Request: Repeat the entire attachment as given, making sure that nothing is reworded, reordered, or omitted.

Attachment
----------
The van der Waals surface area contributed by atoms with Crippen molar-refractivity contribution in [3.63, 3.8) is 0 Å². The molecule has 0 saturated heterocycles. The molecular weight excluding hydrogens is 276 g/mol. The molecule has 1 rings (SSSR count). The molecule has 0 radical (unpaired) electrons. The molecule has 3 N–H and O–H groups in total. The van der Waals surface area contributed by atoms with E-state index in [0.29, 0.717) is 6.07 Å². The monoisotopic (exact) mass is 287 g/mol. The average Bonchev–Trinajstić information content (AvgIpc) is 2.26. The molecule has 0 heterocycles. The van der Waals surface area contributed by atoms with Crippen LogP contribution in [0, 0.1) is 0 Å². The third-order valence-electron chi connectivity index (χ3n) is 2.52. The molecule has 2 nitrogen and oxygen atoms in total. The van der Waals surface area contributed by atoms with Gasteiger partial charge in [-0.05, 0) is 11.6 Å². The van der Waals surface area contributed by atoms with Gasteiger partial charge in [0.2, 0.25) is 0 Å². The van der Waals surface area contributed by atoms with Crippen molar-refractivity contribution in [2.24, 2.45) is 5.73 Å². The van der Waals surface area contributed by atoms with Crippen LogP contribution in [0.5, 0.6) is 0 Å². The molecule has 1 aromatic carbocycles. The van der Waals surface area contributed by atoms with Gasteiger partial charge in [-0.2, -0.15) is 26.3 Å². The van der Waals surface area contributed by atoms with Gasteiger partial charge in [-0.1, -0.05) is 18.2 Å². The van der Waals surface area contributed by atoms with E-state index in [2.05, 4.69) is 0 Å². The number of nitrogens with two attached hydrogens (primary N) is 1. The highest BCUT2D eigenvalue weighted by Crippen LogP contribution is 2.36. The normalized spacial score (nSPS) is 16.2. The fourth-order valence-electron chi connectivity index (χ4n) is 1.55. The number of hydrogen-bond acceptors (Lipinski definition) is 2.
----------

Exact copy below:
The van der Waals surface area contributed by atoms with Crippen molar-refractivity contribution in [3.63, 3.8) is 0 Å². The molecule has 0 saturated heterocycles. The molecular weight excluding hydrogens is 276 g/mol. The molecule has 1 rings (SSSR count). The molecule has 0 radical (unpaired) electrons. The molecule has 3 N–H and O–H groups in total. The van der Waals surface area contributed by atoms with E-state index in [0.29, 0.717) is 6.07 Å². The monoisotopic (exact) mass is 287 g/mol. The average Bonchev–Trinajstić information content (AvgIpc) is 2.26. The molecule has 0 heterocycles. The van der Waals surface area contributed by atoms with Crippen LogP contribution in [0, 0.1) is 0 Å². The third-order valence-electron chi connectivity index (χ3n) is 2.52. The molecule has 2 nitrogen and oxygen atoms in total. The van der Waals surface area contributed by atoms with Gasteiger partial charge in [-0.05, 0) is 11.6 Å². The van der Waals surface area contributed by atoms with Gasteiger partial charge in [0.2, 0.25) is 0 Å². The van der Waals surface area contributed by atoms with Crippen molar-refractivity contribution in [2.24, 2.45) is 5.73 Å². The van der Waals surface area contributed by atoms with Crippen LogP contribution in [0.5, 0.6) is 0 Å². The molecule has 1 aromatic carbocycles. The van der Waals surface area contributed by atoms with Gasteiger partial charge in [-0.2, -0.15) is 26.3 Å². The van der Waals surface area contributed by atoms with Gasteiger partial charge in [-0.1, -0.05) is 18.2 Å². The van der Waals surface area contributed by atoms with E-state index in [2.05, 4.69) is 0 Å². The number of nitrogens with two attached hydrogens (primary N) is 1. The highest BCUT2D eigenvalue weighted by Crippen LogP contribution is 2.36. The normalized spacial score (nSPS) is 16.2. The fourth-order valence-electron chi connectivity index (χ4n) is 1.55. The number of hydrogen-bond acceptors (Lipinski definition) is 2.